(2) Now find out how to change your ISO. Again, mine is on the menu on my display screen. Your ISO is another way of controlling light. The brighter it is outside, the lower your ISO can be. (On super sunny days, sometimes I may go as low as I can: 100.) As it gets darker, you would need to raise your ISO to allow more light in. (As the sun starts setting, sometimes I'll end up needing to up my ISO 1600 or higher.) 

Alrighty, so in this case, you've got a dark room with only Christmas lights, right? So normally you would need a super high ISO for this situation. However, we actually want a low ISO this time so that the shutter on our camera will be slow. For this picture I used ISO 160. If yours goes in increments of 100, no prob! Just set it to 200 or so. Exact numbers don't really matter here. You just want to try something fairly low.

3) Last piece of the puzzle - shutter speed.

Your shutter speed (SS) is how fast or slow the shutter on your camera closes and opens to let light in. Usually you want it to be fairly fast so you don't have blurry subjects. Maybe this is a dumb example, but think of it kind of like blinking. Blink super quickly, like we normally do, and you don't miss seeing anything. (Quick click = sharp subjects.) But if you blink really slowly, as you close and open your eyes, things will seem hazy and you would miss something zooming by super fast. (Slow click = blurred subjects if they're moving at all.) We want the tree's lights to be hazy.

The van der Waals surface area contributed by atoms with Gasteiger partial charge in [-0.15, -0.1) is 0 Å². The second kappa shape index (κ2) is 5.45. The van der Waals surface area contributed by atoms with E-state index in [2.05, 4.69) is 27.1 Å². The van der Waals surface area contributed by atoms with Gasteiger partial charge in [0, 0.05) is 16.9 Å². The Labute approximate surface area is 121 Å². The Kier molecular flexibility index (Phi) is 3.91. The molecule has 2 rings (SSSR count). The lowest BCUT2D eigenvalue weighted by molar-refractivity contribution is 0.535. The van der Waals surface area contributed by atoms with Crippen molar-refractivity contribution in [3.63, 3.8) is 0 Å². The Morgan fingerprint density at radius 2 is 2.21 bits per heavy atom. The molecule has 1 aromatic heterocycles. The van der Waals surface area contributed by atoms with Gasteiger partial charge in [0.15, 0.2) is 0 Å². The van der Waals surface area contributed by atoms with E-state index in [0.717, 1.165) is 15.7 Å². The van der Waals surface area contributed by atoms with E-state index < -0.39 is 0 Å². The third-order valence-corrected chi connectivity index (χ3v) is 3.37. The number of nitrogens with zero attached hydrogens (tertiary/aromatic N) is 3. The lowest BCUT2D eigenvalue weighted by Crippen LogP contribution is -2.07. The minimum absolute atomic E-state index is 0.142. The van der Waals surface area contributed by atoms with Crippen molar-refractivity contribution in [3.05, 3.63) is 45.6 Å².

(4) Now we need to look through our viewfinder and meter.  Here's the thing: We've told our camera to let lots of light in with the wide-open aperture (f-stop.) Then we've told our camera, "Oh wait. Don't let very much light in," with our low ISO. That might be fine outside on a nice day, but that doesn't make common sense for our dark room. This is why we have to meter and control our cameras.

Look through your viewfinder, focus on the Christmas tree, push your shutter button halfway down until you hear it beep, and then look carefully in your viewfinder for this illuminated horizontal line of little notches with numbers on either side of it. (I'm sure there's probably another, easier way to see your metering info, but I have no idea what it is on different cameras! This is just the way I do it.)

You'll hopefully notice there's a darker slash/pointy arrow/notch shape thingy (gosh, I'm so technical!!) below your line. Basically you want that darker slash/pointy arrow/notch shape thingy to be just about at the center of the line. When it is, this means that when you take your picture it will be properly exposed (not too dark to see it, or too crazy bright to see it.)

How do you move your little darker slash/pointy arrow/notch shape thingy to get it to the middle? Somewhere near where your pointer finger would naturally be when you're holding a camera should be a little dial that you can turn left or right. Try it and you'll see your notch move. Try it again, and you'll notice when you turn it to the left, your notch thingy goes to the right, and vice versa.

OK, so now back to our Christmas tree picture!

In this case, you don't want the person to actually be properly exposed. You want them to be dark and the tree to be light so it looks super cool. This is the reason you will point and meter for the tree instead of the person.

So, point at the tree. Get your darker slash/pointy arrow/notch shape thingy right at about the middle of your illuminated line. Guess what? You just adjusted your shutter speed!